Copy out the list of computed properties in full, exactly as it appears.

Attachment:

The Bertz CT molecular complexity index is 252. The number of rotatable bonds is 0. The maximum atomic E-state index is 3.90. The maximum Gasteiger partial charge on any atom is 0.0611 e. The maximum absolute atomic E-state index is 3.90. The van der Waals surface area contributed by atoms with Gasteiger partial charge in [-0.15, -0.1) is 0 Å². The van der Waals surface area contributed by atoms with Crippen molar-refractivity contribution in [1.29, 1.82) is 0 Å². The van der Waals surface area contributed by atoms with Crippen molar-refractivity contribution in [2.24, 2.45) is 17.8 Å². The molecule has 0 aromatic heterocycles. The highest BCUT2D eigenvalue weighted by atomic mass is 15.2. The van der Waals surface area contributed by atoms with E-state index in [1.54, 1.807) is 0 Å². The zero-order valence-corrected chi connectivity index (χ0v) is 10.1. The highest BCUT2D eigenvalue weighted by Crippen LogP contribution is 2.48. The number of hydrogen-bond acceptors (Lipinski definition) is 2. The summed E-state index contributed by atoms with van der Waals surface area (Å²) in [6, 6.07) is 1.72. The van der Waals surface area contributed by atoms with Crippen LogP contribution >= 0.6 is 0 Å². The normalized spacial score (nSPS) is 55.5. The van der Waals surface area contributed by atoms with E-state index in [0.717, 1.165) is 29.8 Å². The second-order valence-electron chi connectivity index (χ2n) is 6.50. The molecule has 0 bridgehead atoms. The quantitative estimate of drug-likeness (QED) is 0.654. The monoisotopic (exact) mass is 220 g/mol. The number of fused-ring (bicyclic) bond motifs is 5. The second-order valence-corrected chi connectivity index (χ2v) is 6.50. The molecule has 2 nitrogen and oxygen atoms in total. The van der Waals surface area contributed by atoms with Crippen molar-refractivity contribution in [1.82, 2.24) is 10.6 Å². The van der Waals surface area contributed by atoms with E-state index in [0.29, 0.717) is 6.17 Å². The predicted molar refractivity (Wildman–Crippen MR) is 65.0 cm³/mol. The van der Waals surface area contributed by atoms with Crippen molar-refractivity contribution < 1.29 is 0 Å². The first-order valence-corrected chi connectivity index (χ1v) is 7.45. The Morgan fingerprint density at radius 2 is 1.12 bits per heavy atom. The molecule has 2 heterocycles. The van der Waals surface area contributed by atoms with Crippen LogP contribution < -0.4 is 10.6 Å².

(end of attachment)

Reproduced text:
The Bertz CT molecular complexity index is 252. The number of rotatable bonds is 0. The maximum atomic E-state index is 3.90. The maximum Gasteiger partial charge on any atom is 0.0611 e. The maximum absolute atomic E-state index is 3.90. The van der Waals surface area contributed by atoms with Gasteiger partial charge in [-0.15, -0.1) is 0 Å². The van der Waals surface area contributed by atoms with Crippen molar-refractivity contribution in [1.29, 1.82) is 0 Å². The van der Waals surface area contributed by atoms with Crippen molar-refractivity contribution in [2.24, 2.45) is 17.8 Å². The molecule has 0 aromatic heterocycles. The highest BCUT2D eigenvalue weighted by atomic mass is 15.2. The van der Waals surface area contributed by atoms with E-state index in [1.54, 1.807) is 0 Å². The zero-order valence-corrected chi connectivity index (χ0v) is 10.1. The highest BCUT2D eigenvalue weighted by Crippen LogP contribution is 2.48. The number of hydrogen-bond acceptors (Lipinski definition) is 2. The summed E-state index contributed by atoms with van der Waals surface area (Å²) in [6, 6.07) is 1.72. The van der Waals surface area contributed by atoms with Crippen LogP contribution >= 0.6 is 0 Å². The normalized spacial score (nSPS) is 55.5. The van der Waals surface area contributed by atoms with E-state index in [0.717, 1.165) is 29.8 Å². The second-order valence-electron chi connectivity index (χ2n) is 6.50. The molecule has 0 bridgehead atoms. The quantitative estimate of drug-likeness (QED) is 0.654. The monoisotopic (exact) mass is 220 g/mol. The number of fused-ring (bicyclic) bond motifs is 5. The second-order valence-corrected chi connectivity index (χ2v) is 6.50. The molecule has 2 nitrogen and oxygen atoms in total. The van der Waals surface area contributed by atoms with Crippen molar-refractivity contribution in [1.82, 2.24) is 10.6 Å². The van der Waals surface area contributed by atoms with E-state index in [0.29, 0.717) is 6.17 Å². The predicted molar refractivity (Wildman–Crippen MR) is 65.0 cm³/mol. The van der Waals surface area contributed by atoms with Crippen molar-refractivity contribution < 1.29 is 0 Å². The first-order valence-corrected chi connectivity index (χ1v) is 7.45. The Morgan fingerprint density at radius 2 is 1.12 bits per heavy atom. The molecule has 2 heterocycles. The van der Waals surface area contributed by atoms with Crippen LogP contribution < -0.4 is 10.6 Å².